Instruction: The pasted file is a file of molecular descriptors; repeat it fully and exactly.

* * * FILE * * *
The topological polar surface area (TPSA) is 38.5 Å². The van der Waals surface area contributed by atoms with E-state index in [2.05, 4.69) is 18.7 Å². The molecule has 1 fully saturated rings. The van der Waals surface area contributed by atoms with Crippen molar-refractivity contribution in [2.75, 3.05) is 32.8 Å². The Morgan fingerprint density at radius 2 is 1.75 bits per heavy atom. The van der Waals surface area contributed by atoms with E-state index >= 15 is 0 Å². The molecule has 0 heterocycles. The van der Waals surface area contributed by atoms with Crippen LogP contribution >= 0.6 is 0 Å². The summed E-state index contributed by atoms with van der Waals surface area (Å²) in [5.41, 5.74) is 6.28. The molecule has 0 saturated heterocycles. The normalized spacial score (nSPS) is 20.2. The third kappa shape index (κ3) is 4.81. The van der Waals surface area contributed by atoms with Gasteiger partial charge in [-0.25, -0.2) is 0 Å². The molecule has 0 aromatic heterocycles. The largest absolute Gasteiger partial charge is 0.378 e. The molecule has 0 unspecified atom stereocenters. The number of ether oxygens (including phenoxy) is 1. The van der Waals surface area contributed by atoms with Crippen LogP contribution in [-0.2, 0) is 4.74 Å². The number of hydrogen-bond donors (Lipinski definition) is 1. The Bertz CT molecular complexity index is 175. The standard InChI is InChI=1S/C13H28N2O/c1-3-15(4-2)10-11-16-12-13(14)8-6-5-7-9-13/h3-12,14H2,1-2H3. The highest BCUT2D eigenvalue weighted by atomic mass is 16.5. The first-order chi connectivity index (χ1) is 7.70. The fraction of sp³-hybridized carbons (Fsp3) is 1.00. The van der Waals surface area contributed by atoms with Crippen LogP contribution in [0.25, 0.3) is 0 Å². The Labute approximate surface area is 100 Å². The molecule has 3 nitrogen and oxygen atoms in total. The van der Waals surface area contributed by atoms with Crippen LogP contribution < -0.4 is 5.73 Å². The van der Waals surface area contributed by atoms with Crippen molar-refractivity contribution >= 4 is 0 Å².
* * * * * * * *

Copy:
The topological polar surface area (TPSA) is 38.5 Å². The van der Waals surface area contributed by atoms with E-state index in [2.05, 4.69) is 18.7 Å². The molecule has 1 fully saturated rings. The van der Waals surface area contributed by atoms with Crippen molar-refractivity contribution in [2.75, 3.05) is 32.8 Å². The Morgan fingerprint density at radius 2 is 1.75 bits per heavy atom. The van der Waals surface area contributed by atoms with E-state index >= 15 is 0 Å². The molecule has 0 heterocycles. The van der Waals surface area contributed by atoms with Crippen LogP contribution >= 0.6 is 0 Å². The summed E-state index contributed by atoms with van der Waals surface area (Å²) in [5.41, 5.74) is 6.28. The molecule has 0 saturated heterocycles. The normalized spacial score (nSPS) is 20.2. The third kappa shape index (κ3) is 4.81. The van der Waals surface area contributed by atoms with Gasteiger partial charge in [-0.25, -0.2) is 0 Å². The molecule has 0 aromatic heterocycles. The largest absolute Gasteiger partial charge is 0.378 e. The molecule has 0 unspecified atom stereocenters. The number of ether oxygens (including phenoxy) is 1. The van der Waals surface area contributed by atoms with Crippen LogP contribution in [-0.2, 0) is 4.74 Å². The number of hydrogen-bond donors (Lipinski definition) is 1. The Bertz CT molecular complexity index is 175. The standard InChI is InChI=1S/C13H28N2O/c1-3-15(4-2)10-11-16-12-13(14)8-6-5-7-9-13/h3-12,14H2,1-2H3. The highest BCUT2D eigenvalue weighted by atomic mass is 16.5. The first-order chi connectivity index (χ1) is 7.70. The fraction of sp³-hybridized carbons (Fsp3) is 1.00. The van der Waals surface area contributed by atoms with Crippen LogP contribution in [0.25, 0.3) is 0 Å². The Labute approximate surface area is 100 Å². The molecule has 3 nitrogen and oxygen atoms in total. The van der Waals surface area contributed by atoms with Crippen LogP contribution < -0.4 is 5.73 Å². The van der Waals surface area contributed by atoms with Crippen molar-refractivity contribution >= 4 is 0 Å².